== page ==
Pathways at school of hope

May 12, 2018

Making a difference: McAuley Champagnet Program director Peter Chalkley works with disengaged youth across the region to help them achieve their goals.

About 13 years ago, the need to provide a valid pathway for disengaged and at-risk youth in Shepparton was identified.

From this vision, the McAuley Champagnat Program was born.

‘‘We’re a school of hope,’’ program director Peter Chalkley says.

‘‘It’s a valid alternate education pathway making a real difference to the lives of a cohort of young people in this region.’’

There are currently 32 students enrolled in the program but what the program isn’t, is a ‘‘drop-in centre’’, Mr Chalkley says.

‘‘We are serious about providing this program for a group of students who deserve an opportunity,’’ he said.

‘‘Saying to a family your child deserves a second or third chance, while we won’t accept inappropriate rubbish behaviour, we won’t give up.’’

Founders Monsignor Peter Jeffrey, former Notre Dame College principal Peter White, Mark Rumble, Jennifer Hippesley and Brian Turner wanted to make a difference.

And what a difference they have made.

In 2015, the program celebrated its 10-year anniversary, having had more than 200 students come through its doors since its inception.

Nine staff work with about 30 students in purpose-built facilities behind Notre Dame College’s Emmaus campus.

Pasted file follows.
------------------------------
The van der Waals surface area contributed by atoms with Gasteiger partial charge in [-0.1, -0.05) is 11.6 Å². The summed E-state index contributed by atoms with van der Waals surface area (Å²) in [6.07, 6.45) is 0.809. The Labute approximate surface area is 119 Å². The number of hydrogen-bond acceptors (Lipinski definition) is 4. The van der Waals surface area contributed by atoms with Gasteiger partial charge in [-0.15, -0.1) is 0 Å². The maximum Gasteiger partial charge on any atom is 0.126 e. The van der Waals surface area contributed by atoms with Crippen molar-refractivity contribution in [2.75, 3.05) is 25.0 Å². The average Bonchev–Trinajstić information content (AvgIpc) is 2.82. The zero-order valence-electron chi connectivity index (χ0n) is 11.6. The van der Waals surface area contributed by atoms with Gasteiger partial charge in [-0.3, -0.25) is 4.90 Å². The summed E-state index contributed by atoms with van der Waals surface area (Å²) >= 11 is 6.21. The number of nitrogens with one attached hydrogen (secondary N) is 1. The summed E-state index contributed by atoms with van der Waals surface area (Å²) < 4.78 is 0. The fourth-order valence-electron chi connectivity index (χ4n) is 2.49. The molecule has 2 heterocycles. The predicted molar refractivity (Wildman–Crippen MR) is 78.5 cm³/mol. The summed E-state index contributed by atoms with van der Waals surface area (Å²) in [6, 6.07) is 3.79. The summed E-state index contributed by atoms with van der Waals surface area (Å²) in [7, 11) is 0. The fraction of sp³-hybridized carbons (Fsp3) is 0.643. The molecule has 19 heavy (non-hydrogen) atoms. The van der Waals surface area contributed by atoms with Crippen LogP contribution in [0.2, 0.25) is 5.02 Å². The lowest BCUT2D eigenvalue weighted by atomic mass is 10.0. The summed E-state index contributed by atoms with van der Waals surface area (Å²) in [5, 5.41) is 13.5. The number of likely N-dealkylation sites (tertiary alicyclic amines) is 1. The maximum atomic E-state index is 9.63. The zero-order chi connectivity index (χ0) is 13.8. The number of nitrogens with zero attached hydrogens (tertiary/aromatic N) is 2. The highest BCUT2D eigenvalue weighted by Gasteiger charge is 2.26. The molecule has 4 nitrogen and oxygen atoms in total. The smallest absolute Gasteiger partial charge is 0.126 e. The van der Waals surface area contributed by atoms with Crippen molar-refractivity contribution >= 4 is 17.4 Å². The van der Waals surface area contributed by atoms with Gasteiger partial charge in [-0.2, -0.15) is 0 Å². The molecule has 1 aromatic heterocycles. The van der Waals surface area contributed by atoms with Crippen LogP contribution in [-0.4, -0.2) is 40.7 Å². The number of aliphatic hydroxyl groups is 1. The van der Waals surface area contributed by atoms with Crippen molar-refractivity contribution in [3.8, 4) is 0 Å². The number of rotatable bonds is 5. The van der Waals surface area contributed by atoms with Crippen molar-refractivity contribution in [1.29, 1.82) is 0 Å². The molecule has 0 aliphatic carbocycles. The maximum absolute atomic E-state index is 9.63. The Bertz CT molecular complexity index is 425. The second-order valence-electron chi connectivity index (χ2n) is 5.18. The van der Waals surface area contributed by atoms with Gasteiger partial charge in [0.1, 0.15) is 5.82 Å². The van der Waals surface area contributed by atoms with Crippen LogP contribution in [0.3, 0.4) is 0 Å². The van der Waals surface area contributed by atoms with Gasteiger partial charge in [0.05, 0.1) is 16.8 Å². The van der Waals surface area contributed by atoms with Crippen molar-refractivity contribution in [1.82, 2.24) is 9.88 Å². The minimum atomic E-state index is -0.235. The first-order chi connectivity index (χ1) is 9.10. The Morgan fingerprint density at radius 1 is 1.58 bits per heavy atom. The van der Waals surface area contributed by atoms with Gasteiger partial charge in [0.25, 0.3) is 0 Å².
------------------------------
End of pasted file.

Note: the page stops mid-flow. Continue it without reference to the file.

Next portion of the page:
‘‘For young people who have become disengaged or are at risk, whatever the reason, this place becomes really important,’’ Mr Chalkley said.

‘‘In providing a wrap-around support of scaffolding in order to help these young people experience success.’’

Breakfast, morning tea and lunch is provided at the school and social workers and welfare co-ordinators support teaching staff in tailoring individual programs for students.

‘‘Research says that we’re crucial and in my time, over the last eight years, the need has only increased,’’ Mr Chalkley said.

‘‘I’d like to think this place is making a genuine difference.’’

Mr Chalkley said the ‘‘highs are higher and the lows are lower’’ at MCP but it was incredibly rewarding working at the school.

‘‘It is incredibly rewarding seeing a person re-engage in education, get back on track and achieve their goals,’’ he said.

‘‘Whether it is mainstream education, a TAFE pathway or an apprenticeship — the staff here are skilled at opening up all those possibilities.’’

This ‘‘school of hope’’ is continuing to make a huge difference in the lives of young people in Shepparton, the Goulburn Valley and the wider north-east region.

‘‘I welcome people making an inquiry, come and see and look at what we have on offer,’’ Mr Chalkley said.

What makes MCP different?

●A strong welfare focus for students and families coupled with a structured hands-on and vocational training curriculum in a safe environment creates a balanced foundation for learning, personal development and recovery from trauma.

●Strong boundaries and consistent pastoral care provides a platform for students to learn how to manage their own behaviour and become respectful and happy young people.

●State-of-the-art facilities and highly qualified staff provide students with a sense of worth, giving them every opportunity to turn over a new leaf and reach their potential.

●It is a program of second, third, fourth ... chances. We never give up on a child. We always provide hope.

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